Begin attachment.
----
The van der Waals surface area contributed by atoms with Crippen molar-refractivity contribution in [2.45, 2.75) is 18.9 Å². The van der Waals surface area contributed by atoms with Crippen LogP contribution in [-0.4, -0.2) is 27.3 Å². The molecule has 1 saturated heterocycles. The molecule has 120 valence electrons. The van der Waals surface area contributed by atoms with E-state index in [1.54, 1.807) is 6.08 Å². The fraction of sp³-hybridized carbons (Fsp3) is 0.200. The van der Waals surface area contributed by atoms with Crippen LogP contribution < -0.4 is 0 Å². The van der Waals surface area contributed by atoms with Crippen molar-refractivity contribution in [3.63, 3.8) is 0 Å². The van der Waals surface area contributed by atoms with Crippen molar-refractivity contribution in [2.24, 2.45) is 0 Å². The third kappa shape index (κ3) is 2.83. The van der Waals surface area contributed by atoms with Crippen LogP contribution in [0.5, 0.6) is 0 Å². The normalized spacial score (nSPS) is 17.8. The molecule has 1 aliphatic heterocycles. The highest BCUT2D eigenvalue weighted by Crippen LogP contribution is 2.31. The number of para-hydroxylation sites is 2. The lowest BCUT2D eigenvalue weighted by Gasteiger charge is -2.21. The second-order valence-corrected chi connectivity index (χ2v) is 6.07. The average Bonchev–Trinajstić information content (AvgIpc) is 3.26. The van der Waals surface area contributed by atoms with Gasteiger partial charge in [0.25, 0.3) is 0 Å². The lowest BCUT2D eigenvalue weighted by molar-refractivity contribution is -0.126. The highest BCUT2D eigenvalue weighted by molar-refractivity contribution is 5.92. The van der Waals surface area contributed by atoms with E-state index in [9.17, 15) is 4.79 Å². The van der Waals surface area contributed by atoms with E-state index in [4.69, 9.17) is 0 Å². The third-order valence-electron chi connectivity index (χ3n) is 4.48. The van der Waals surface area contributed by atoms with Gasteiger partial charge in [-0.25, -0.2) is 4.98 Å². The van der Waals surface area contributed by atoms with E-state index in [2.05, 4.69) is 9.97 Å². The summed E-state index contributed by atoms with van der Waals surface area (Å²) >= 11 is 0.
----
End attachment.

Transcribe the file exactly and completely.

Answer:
The van der Waals surface area contributed by atoms with Crippen molar-refractivity contribution in [2.45, 2.75) is 18.9 Å². The van der Waals surface area contributed by atoms with Crippen LogP contribution in [-0.4, -0.2) is 27.3 Å². The molecule has 1 saturated heterocycles. The molecule has 120 valence electrons. The van der Waals surface area contributed by atoms with E-state index in [1.54, 1.807) is 6.08 Å². The fraction of sp³-hybridized carbons (Fsp3) is 0.200. The van der Waals surface area contributed by atoms with Crippen LogP contribution < -0.4 is 0 Å². The van der Waals surface area contributed by atoms with Crippen molar-refractivity contribution in [3.63, 3.8) is 0 Å². The van der Waals surface area contributed by atoms with Crippen molar-refractivity contribution in [2.24, 2.45) is 0 Å². The third kappa shape index (κ3) is 2.83. The van der Waals surface area contributed by atoms with Crippen LogP contribution in [0.5, 0.6) is 0 Å². The normalized spacial score (nSPS) is 17.8. The molecule has 1 aliphatic heterocycles. The highest BCUT2D eigenvalue weighted by Crippen LogP contribution is 2.31. The number of para-hydroxylation sites is 2. The lowest BCUT2D eigenvalue weighted by Gasteiger charge is -2.21. The second-order valence-corrected chi connectivity index (χ2v) is 6.07. The average Bonchev–Trinajstić information content (AvgIpc) is 3.26. The van der Waals surface area contributed by atoms with Gasteiger partial charge in [0.25, 0.3) is 0 Å². The lowest BCUT2D eigenvalue weighted by molar-refractivity contribution is -0.126. The highest BCUT2D eigenvalue weighted by molar-refractivity contribution is 5.92. The van der Waals surface area contributed by atoms with E-state index in [9.17, 15) is 4.79 Å². The van der Waals surface area contributed by atoms with E-state index in [4.69, 9.17) is 0 Å². The third-order valence-electron chi connectivity index (χ3n) is 4.48. The van der Waals surface area contributed by atoms with Gasteiger partial charge in [-0.25, -0.2) is 4.98 Å². The van der Waals surface area contributed by atoms with E-state index in [2.05, 4.69) is 9.97 Å². The summed E-state index contributed by atoms with van der Waals surface area (Å²) >= 11 is 0.